Mid-canyon, the Heaven on Earth Ranch offered an entertaining interlude. While Gary Anderson's grandson cut our firewood, the man himself carted us up to his beautiful saloon, showed us his massive bull elk mount, and poured us Deep Creek Specials while boasting of Chubby the black bear, who, prior to Montana Fish, Wildlife and Parks' crackdown, would take an apple right from his mouth. The Ranch refilled our water, ice and spirit. Floaters can book a cabin which includes steak dinner, cocktails, golf at the par-3 course on the river, showers, and more, and it won't count against your river nights. When we're rich...

We found three public-land pictograph locations. The first are handprints downstream of the mouth of Tenderfoot Creek at about river mile 16.2 on river left. You have to catch them while floating - they are above the water. The next are animals, handprints, and finger swipes on the cliff directly upstream of Crowsfoot boat camp on river left (you'll need to pull over and hike). The final is Pictograph Cave, which requires a short, steep, rocky hike to an opening that can be seen from the river. The trail is river left just downstream of lower Parker Flat - be on the lookout for the cave on the cliff side. This location has the most diversity and offers views of the river from above.

It's a mystical experience to feel connected to these ancient people, and the pictographs are considered sacred. If you locate them, make a point to tread lightly as the walls can be fragile.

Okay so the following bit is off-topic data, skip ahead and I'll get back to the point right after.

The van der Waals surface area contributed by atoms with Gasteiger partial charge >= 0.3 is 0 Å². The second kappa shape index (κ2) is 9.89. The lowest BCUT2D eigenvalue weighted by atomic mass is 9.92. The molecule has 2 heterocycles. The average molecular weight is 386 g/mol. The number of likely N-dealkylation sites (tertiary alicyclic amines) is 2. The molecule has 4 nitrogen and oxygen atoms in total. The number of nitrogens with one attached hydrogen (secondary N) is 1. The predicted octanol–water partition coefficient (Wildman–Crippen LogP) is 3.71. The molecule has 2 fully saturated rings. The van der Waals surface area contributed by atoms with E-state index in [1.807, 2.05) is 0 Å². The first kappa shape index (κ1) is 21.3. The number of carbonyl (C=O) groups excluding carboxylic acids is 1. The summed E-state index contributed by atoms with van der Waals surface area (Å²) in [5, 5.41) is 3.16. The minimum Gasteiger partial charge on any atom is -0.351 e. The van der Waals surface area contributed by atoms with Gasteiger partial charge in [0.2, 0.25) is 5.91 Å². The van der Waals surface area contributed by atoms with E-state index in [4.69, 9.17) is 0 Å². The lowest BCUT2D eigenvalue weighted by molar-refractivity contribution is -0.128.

Pictograph Cave.

Crowsfoot pictographs.
Handprints downstream of Tenderfoot. 
The wildlife was surprisingly humdrum. A few beavers and muskats, mule deer, a mink, one white-tailed deer, a mouse, one bald eagle, a few turkey vultures, many mergansers and mallards, and tons of Canada geese. There were also more houses and cabins than I anticipated.

The Seamstress (so called for the "needles threaded" through scattered river rocks) rowed about 75 percent of the trip, while I (nicknamed Panic Attack for overly aggressive oar strokes) was forced to fish... By the takeout, we'd gotten comfortable in our positions: She behind the oars and I flippin' the rod. Beautiful thing.
The Seamstress totally rocking the house.
P.A. in full effect.
Despite cold, wet nights, windy days, muddy campsites and barely translucent water, we agreed we'd do it again. Even in April.

As the sensation of bobbing downstream fades, sweet sadness enters. We survived and we're warm and dry, but the jagged walls, honking geese, and intimacy of a remote float have long-since transitioned from present to past. Our parting gifts are memories of a rare opportunity to experience Montana backcountry, grow together, and indulge in some of the best of the outdoors. While it's still pristine.





Sunset Cliff.



 


Sunset Cliff boat camp.
  




Crowsfoot boat camp.
Eden Bridge/Smith River State Park. Done.